[QODLink]
Archive
Security delays US army chaplain case
The US army's case against a Muslim ‘chaplain’ accused of mishandling classified information has been delayed.
Last Modified: 03 Dec 2003 22:14 GMT
Chaplain James Yee now faces new charges of adultery as well
The US army's case against a Muslim ‘chaplain’ accused of mishandling classified information has been delayed.

The military told journalists on Wednesday its own staff may have accidentally given his lawyer classified documents.

Captain James Yee had been due to face a military version of a grand jury hearing in Fort Benning, Georgia on Tuesday.

He is accused of wrongfully taking classified materials at the US naval base in Cuba where 660 suspected al-Qaida and Taliban fighters are detained.

But the hearing was postponed to Monday after the government found that a handwritten note by Yee, included in a packet of materials sent to his lawyer, may itself have contained classified information.

No defence case

Petty Officer Christopher Sherwood of the Southern Command said the discovery led investigators to immediately notify security officials at Guantanamo Bay, prompting the hearing to be set back.

Yee's lawyer, Eugene Fidell, said the government sent four people to his office on Tuesday to collect the 15 pages of suspect documents, which included the chaplain's calendar.

“If I sound a little baffled, it's because I am," Fidell said, adding that he had encouraged the government to reconsider the public interest in pursuing the case.

“If I sound a little baffled, it's because I am. It seems to me that it makes it a lot more difficult to prosecute the case, since I don't understand how a chaplain is to handle it"

Eugene Fidell,
James Yee defence lawyer

“It seems to me that it makes it a lot more difficult to prosecute the case, since I don't understand how a chaplain is to handle it."

Yee is among four men having had contact with the prisoners at Guantanamo to face charges over security breaches at the base.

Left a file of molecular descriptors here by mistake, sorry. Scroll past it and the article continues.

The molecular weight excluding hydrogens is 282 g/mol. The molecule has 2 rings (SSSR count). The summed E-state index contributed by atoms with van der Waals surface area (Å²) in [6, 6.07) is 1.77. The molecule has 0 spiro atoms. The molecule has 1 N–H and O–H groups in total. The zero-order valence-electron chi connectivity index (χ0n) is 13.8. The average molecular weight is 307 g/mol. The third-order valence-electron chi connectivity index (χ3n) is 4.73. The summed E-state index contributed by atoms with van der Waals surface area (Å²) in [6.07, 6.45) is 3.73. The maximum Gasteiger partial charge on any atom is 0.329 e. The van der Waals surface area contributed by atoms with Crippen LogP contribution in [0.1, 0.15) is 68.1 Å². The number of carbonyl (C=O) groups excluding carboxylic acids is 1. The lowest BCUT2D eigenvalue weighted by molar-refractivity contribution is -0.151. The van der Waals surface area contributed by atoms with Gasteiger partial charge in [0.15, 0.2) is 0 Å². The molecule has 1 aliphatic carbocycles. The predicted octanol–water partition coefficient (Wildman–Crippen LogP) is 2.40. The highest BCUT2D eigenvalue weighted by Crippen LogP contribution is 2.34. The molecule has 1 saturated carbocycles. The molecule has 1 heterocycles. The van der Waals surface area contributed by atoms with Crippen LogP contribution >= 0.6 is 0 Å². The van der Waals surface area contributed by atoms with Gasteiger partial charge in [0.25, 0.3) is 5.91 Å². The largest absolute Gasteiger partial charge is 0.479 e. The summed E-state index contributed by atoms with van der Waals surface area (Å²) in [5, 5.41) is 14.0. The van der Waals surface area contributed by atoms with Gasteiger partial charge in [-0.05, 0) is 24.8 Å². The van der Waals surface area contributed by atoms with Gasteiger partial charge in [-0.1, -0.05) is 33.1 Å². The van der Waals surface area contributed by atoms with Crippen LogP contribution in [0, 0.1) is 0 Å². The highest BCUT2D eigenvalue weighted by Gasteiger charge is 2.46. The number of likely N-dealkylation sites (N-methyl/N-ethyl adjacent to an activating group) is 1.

Other Guantanamo cases

US army Colonel Jack Farr was charged on Saturday with mishandling a citizen of Egyptian descent who worked at Guantanamo as an interpreter.

Farr was charged last month with gathering, transmitting or losing defence information and making false statements. 

An air force translator, Senior Airman Ahmad al-Halabi, was arrested 23 July on charges of espionage and aiding the enemy by attempting to send information about the prisoners and the facility to Syria.

But Yee had been held for 76 days before being sent to Fort Benning for the hearing.

He was released on 25 November, when the military brought additional charges of making a false statement and adultery.

The 35-year-old is a graduate of the West Point military academy. He converted from a Lutheran religion to Islam and was a counsellor to Muslim detainees at Guantanamo.

Source:
Reuters
Topics in this article
People
Country
City
Organisation
Featured on Al Jazeera
Western fighters have streamed into the Middle East to help 'liberate' Arab countries such as Syria and Libya.
The Pakistani government is proposing reform of the nation's madrassas, which are accused of fostering terrorism.
Weaving and handicrafts are being re-taught to a younger generation of Iraqi Kurds, but not without challenges.
The author argues that in the new economy, it's people, not skills or majors, that have lost value.
Featured
Al Jazeera investigation uncovers allegations of beatings and rape in Kenya's ongoing anti-terrorism operation.
Incumbent Joyce Banda has a narrow lead, but anything is possible in Malawi's May 20 elections.
Western fighters have streamed into the Middle East to help 'liberate' Arab countries such as Syria and Libya.
The Pakistani government is proposing reform of the nation's madrassas, which are accused of fostering terrorism.
Grass-roots campaigns for female candidates are making an impact in India's first nationwide elections since 2009.
join our mailing list